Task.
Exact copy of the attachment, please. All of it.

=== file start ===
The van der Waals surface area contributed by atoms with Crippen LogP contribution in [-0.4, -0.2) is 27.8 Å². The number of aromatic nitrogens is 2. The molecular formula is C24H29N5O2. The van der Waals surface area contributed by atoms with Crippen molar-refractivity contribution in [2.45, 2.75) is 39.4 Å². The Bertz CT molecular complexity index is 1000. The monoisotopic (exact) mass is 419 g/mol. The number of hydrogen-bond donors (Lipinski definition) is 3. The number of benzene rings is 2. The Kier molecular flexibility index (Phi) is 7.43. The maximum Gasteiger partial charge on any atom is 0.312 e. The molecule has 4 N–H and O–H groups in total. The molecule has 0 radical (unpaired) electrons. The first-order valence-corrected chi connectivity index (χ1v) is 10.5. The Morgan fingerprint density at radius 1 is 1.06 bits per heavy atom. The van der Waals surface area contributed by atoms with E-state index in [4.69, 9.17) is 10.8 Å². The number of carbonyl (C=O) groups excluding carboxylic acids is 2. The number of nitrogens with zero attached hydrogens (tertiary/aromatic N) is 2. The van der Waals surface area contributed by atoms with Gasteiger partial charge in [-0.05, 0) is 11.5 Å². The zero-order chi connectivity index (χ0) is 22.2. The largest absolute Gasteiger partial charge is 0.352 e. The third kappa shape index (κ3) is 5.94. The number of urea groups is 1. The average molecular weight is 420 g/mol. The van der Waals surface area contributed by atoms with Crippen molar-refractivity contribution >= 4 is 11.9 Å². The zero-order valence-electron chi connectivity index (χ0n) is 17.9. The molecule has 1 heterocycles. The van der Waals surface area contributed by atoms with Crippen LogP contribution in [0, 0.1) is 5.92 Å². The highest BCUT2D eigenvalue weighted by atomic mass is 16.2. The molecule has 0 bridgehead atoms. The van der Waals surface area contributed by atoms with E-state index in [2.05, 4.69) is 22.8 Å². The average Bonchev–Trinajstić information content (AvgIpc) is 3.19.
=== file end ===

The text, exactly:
The van der Waals surface area contributed by atoms with Crippen LogP contribution in [-0.4, -0.2) is 27.8 Å². The number of aromatic nitrogens is 2. The molecular formula is C24H29N5O2. The van der Waals surface area contributed by atoms with Crippen molar-refractivity contribution in [2.45, 2.75) is 39.4 Å². The Bertz CT molecular complexity index is 1000. The monoisotopic (exact) mass is 419 g/mol. The number of hydrogen-bond donors (Lipinski definition) is 3. The number of benzene rings is 2. The Kier molecular flexibility index (Phi) is 7.43. The maximum Gasteiger partial charge on any atom is 0.312 e. The molecule has 4 N–H and O–H groups in total. The molecule has 0 radical (unpaired) electrons. The first-order valence-corrected chi connectivity index (χ1v) is 10.5. The Morgan fingerprint density at radius 1 is 1.06 bits per heavy atom. The van der Waals surface area contributed by atoms with E-state index in [4.69, 9.17) is 10.8 Å². The number of carbonyl (C=O) groups excluding carboxylic acids is 2. The number of nitrogens with zero attached hydrogens (tertiary/aromatic N) is 2. The van der Waals surface area contributed by atoms with Gasteiger partial charge in [-0.05, 0) is 11.5 Å². The zero-order chi connectivity index (χ0) is 22.2. The largest absolute Gasteiger partial charge is 0.352 e. The third kappa shape index (κ3) is 5.94. The number of urea groups is 1. The average molecular weight is 420 g/mol. The van der Waals surface area contributed by atoms with Crippen molar-refractivity contribution >= 4 is 11.9 Å². The zero-order valence-electron chi connectivity index (χ0n) is 17.9. The molecule has 1 heterocycles. The van der Waals surface area contributed by atoms with Crippen LogP contribution in [0, 0.1) is 5.92 Å². The highest BCUT2D eigenvalue weighted by atomic mass is 16.2. The molecule has 0 bridgehead atoms. The van der Waals surface area contributed by atoms with E-state index in [2.05, 4.69) is 22.8 Å². The average Bonchev–Trinajstić information content (AvgIpc) is 3.19.